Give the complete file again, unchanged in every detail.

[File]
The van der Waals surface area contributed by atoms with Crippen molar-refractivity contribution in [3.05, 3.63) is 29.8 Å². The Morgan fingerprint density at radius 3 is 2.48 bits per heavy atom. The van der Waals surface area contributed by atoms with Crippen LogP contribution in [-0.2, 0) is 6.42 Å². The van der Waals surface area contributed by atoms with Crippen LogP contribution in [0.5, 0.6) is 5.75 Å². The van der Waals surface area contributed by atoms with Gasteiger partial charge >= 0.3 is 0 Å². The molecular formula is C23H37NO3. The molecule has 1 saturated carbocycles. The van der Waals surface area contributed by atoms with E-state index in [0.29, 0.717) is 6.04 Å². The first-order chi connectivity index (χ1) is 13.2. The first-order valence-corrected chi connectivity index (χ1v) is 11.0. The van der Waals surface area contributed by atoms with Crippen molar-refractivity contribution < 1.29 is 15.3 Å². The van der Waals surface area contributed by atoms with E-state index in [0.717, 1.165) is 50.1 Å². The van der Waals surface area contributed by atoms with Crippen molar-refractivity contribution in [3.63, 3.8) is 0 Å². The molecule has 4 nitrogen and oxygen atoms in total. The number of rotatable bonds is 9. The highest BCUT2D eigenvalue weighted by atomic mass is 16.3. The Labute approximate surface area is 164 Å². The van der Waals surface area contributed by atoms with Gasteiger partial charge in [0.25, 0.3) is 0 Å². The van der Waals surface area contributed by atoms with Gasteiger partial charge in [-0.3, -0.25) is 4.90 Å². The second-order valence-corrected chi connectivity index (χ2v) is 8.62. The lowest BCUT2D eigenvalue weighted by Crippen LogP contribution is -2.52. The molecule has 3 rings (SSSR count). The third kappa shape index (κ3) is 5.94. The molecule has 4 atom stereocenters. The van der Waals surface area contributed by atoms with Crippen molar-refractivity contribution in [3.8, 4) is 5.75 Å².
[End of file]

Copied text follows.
The van der Waals surface area contributed by atoms with Crippen molar-refractivity contribution in [3.05, 3.63) is 29.8 Å². The Morgan fingerprint density at radius 3 is 2.48 bits per heavy atom. The van der Waals surface area contributed by atoms with Crippen LogP contribution in [-0.2, 0) is 6.42 Å². The van der Waals surface area contributed by atoms with Crippen LogP contribution in [0.5, 0.6) is 5.75 Å². The van der Waals surface area contributed by atoms with Gasteiger partial charge >= 0.3 is 0 Å². The molecular formula is C23H37NO3. The molecule has 1 saturated carbocycles. The van der Waals surface area contributed by atoms with E-state index in [0.29, 0.717) is 6.04 Å². The first-order chi connectivity index (χ1) is 13.2. The first-order valence-corrected chi connectivity index (χ1v) is 11.0. The van der Waals surface area contributed by atoms with Crippen molar-refractivity contribution < 1.29 is 15.3 Å². The van der Waals surface area contributed by atoms with E-state index in [0.717, 1.165) is 50.1 Å². The van der Waals surface area contributed by atoms with Crippen molar-refractivity contribution in [3.63, 3.8) is 0 Å². The molecule has 4 nitrogen and oxygen atoms in total. The number of rotatable bonds is 9. The highest BCUT2D eigenvalue weighted by atomic mass is 16.3. The Labute approximate surface area is 164 Å². The van der Waals surface area contributed by atoms with Gasteiger partial charge in [0.25, 0.3) is 0 Å². The van der Waals surface area contributed by atoms with Gasteiger partial charge in [-0.3, -0.25) is 4.90 Å². The second-order valence-corrected chi connectivity index (χ2v) is 8.62. The lowest BCUT2D eigenvalue weighted by Crippen LogP contribution is -2.52. The molecule has 3 rings (SSSR count). The third kappa shape index (κ3) is 5.94. The molecule has 4 atom stereocenters. The van der Waals surface area contributed by atoms with Crippen molar-refractivity contribution in [3.8, 4) is 5.75 Å².